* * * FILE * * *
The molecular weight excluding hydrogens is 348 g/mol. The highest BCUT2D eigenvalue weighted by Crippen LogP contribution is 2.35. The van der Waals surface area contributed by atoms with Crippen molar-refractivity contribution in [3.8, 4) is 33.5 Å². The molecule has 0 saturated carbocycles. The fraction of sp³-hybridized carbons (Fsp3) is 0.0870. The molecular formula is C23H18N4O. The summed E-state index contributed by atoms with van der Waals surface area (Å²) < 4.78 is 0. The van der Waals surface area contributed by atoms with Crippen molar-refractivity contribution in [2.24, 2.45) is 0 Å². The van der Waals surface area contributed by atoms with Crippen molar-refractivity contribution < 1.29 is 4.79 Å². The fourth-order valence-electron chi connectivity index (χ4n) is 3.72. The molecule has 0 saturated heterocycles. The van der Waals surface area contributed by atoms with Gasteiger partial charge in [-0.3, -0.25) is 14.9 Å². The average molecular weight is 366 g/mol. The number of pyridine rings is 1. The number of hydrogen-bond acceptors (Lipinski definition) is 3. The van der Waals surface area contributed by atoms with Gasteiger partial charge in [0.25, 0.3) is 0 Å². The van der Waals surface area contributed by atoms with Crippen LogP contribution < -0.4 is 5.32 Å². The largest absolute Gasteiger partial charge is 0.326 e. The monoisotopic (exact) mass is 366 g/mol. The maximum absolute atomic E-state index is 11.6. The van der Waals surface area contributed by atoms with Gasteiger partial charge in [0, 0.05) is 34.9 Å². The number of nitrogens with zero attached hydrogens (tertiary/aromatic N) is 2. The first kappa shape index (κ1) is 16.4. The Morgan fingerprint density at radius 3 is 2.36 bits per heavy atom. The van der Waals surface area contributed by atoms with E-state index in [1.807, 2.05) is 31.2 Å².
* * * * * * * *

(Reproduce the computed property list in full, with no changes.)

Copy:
The molecular weight excluding hydrogens is 348 g/mol. The highest BCUT2D eigenvalue weighted by Crippen LogP contribution is 2.35. The van der Waals surface area contributed by atoms with Crippen molar-refractivity contribution in [3.8, 4) is 33.5 Å². The molecule has 0 saturated carbocycles. The fraction of sp³-hybridized carbons (Fsp3) is 0.0870. The molecular formula is C23H18N4O. The summed E-state index contributed by atoms with van der Waals surface area (Å²) < 4.78 is 0. The van der Waals surface area contributed by atoms with Crippen molar-refractivity contribution in [2.24, 2.45) is 0 Å². The van der Waals surface area contributed by atoms with Crippen molar-refractivity contribution < 1.29 is 4.79 Å². The fourth-order valence-electron chi connectivity index (χ4n) is 3.72. The molecule has 0 saturated heterocycles. The van der Waals surface area contributed by atoms with Gasteiger partial charge in [-0.3, -0.25) is 14.9 Å². The average molecular weight is 366 g/mol. The number of pyridine rings is 1. The number of hydrogen-bond acceptors (Lipinski definition) is 3. The van der Waals surface area contributed by atoms with Gasteiger partial charge in [0.25, 0.3) is 0 Å². The van der Waals surface area contributed by atoms with Crippen LogP contribution < -0.4 is 5.32 Å². The largest absolute Gasteiger partial charge is 0.326 e. The monoisotopic (exact) mass is 366 g/mol. The maximum absolute atomic E-state index is 11.6. The van der Waals surface area contributed by atoms with Gasteiger partial charge in [0, 0.05) is 34.9 Å². The number of nitrogens with zero attached hydrogens (tertiary/aromatic N) is 2. The first kappa shape index (κ1) is 16.4. The Morgan fingerprint density at radius 3 is 2.36 bits per heavy atom. The van der Waals surface area contributed by atoms with E-state index in [1.807, 2.05) is 31.2 Å².